The Nigerian power sector is bedevilled by sundry challenges that have continued to stunt its growth; chief among them is the huge metering gap. The importance of electricity meters in the power sector value chain cannot be over-emphasised; it is the cashbox of the power sector industry. While the generation companies (GENCOs) produce the electrons that are transmitted and distributed to homes, offices and industries, the revenue generation process starts from the meters installed at these locations. Therefore the huge metering gap and inefficient and obsolete metering infrastructure constitute serious challenge to the survival of the power sector.
A recent data obtained by THISDAY revealed that over 50 percent of electricity customers are unmetered, while a significant proportion of installed meters are faulty, non-functional electronic and analogue meters. Besides, there is a high rate of energy theft due to by-passed pre-paid and post-paid meters.
According to the data from the electricity industry regulator, the Nigerian Electricity Regulatory Commission (NERC), only a paltry 3.39 million out of the 7.47 million customers nationwide have electricity meters. Although the distribution companies (Discos) made commitments to provide and install 1.7 million meters in 2016, they were only able to provide and install 215,424 meters to their customers for the entire year.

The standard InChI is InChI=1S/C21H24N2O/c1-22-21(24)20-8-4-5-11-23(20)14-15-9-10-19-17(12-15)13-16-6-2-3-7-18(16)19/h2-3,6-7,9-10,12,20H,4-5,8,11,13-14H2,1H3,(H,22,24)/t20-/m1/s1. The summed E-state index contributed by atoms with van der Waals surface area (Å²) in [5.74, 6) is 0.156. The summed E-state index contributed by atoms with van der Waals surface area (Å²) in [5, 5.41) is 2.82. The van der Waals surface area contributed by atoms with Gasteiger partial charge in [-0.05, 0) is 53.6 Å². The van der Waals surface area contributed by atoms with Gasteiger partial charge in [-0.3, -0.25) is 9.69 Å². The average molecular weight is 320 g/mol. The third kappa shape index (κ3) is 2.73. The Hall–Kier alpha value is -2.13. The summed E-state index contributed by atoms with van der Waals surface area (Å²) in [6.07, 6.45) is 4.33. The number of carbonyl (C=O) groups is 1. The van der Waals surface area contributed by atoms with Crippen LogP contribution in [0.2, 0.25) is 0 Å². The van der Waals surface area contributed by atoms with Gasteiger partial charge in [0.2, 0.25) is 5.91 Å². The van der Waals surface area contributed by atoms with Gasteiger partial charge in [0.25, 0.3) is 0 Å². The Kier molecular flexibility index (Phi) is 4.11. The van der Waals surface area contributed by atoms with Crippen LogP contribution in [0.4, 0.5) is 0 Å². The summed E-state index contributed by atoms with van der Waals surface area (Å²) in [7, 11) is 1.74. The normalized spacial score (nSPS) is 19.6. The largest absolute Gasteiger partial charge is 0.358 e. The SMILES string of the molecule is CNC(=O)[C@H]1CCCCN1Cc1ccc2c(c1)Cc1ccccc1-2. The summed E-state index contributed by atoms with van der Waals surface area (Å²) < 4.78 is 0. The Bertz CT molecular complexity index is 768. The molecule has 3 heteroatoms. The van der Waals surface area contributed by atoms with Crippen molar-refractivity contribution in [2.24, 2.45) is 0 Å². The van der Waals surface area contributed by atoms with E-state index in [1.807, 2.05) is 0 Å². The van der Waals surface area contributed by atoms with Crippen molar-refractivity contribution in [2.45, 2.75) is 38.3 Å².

Investigations revealed that of the 3.39 million customers that are metered, more than half of these meters are either faulty, non-functional or are completely obsolete electro-mechanical devices that have outlived their useful lives. In fact, the true metering gap, in reality, is far higher than 4.08 million unmetered customers recorded by NERC, if you factor in the faulty, non-functional and obsolete meters. Also, the average annual new customer growth is predicted at about 9 percent per year (under the MYTO tariff structure), which means that an additional 300,000 to 500,000 meters are required every year.
Past Initiatives to Address the Metering Gap
Prior to the privatisation of the power sector in November 2013, the federal government had implemented a mass metering programme under the National Prepaid Metering Programme (NPPMP) to address the metering gap. The NPPMP was focussed on the adoption of the pre-paid metering technology.
Under the NPPMP, the federal government appointed Revenue Cycle Management (RCM) contractors to procure and install pre-paid meters at “no cost” to electricity customers. However, the NPPMP was not sustainable owing to a number of reasons among them, the huge cost of funding the meters, which the government was unable to provide, the lack of transparency in the appointment of RCMs, the short duration of the RCM contracts, uncoordinated meter procurement processes, proliferation of sub-standard meters, non-standardisation of meter technology and corruption.
To bridge the enormous metering gap and address the funding issues under the NPPMP/RCM model, the NERC, in 2012, introduced a new meter intervention programme tagged, ‘Credited Advance Payment for Metering Implementation’ (CAPMI). Under the CAPMI scheme, the customer was expected to self-finance the meter, with the meter cost amortised over a period from his/her energy charge at a 12 percent interest rate per annum. However, the CAPMI scheme, which at first proved to be a viable exercise, became riddled with a lot of difficulties, making it unsustainable due majorly to the fluctuating forex regime that adversely affected the Nigerian economy.